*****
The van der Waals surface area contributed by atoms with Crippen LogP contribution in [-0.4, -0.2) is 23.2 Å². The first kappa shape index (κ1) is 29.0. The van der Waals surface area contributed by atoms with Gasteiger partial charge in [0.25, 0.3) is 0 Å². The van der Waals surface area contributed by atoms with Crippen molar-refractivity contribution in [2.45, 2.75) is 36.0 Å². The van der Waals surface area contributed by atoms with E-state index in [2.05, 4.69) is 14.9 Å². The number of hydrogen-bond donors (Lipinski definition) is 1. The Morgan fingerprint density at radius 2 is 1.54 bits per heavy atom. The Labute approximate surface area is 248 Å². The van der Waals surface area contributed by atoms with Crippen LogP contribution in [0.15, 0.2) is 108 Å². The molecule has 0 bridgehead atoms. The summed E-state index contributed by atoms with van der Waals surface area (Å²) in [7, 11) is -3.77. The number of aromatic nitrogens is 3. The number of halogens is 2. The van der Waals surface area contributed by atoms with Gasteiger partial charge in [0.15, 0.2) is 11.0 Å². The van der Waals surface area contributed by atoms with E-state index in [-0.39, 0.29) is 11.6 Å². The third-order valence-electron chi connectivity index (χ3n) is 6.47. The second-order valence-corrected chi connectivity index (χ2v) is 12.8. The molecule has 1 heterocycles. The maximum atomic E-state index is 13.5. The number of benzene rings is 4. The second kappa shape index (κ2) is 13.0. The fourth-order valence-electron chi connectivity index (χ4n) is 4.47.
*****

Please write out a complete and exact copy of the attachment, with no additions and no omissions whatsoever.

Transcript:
The van der Waals surface area contributed by atoms with Crippen LogP contribution in [-0.4, -0.2) is 23.2 Å². The first kappa shape index (κ1) is 29.0. The van der Waals surface area contributed by atoms with Gasteiger partial charge in [0.25, 0.3) is 0 Å². The van der Waals surface area contributed by atoms with Crippen molar-refractivity contribution in [2.45, 2.75) is 36.0 Å². The van der Waals surface area contributed by atoms with E-state index in [2.05, 4.69) is 14.9 Å². The number of hydrogen-bond donors (Lipinski definition) is 1. The Morgan fingerprint density at radius 2 is 1.54 bits per heavy atom. The Labute approximate surface area is 248 Å². The van der Waals surface area contributed by atoms with Crippen LogP contribution in [0.15, 0.2) is 108 Å². The molecule has 0 bridgehead atoms. The summed E-state index contributed by atoms with van der Waals surface area (Å²) in [7, 11) is -3.77. The number of aromatic nitrogens is 3. The number of halogens is 2. The van der Waals surface area contributed by atoms with Gasteiger partial charge in [0.15, 0.2) is 11.0 Å². The van der Waals surface area contributed by atoms with E-state index in [-0.39, 0.29) is 11.6 Å². The third-order valence-electron chi connectivity index (χ3n) is 6.47. The second-order valence-corrected chi connectivity index (χ2v) is 12.8. The molecule has 1 heterocycles. The maximum atomic E-state index is 13.5. The number of benzene rings is 4. The second kappa shape index (κ2) is 13.0. The fourth-order valence-electron chi connectivity index (χ4n) is 4.47.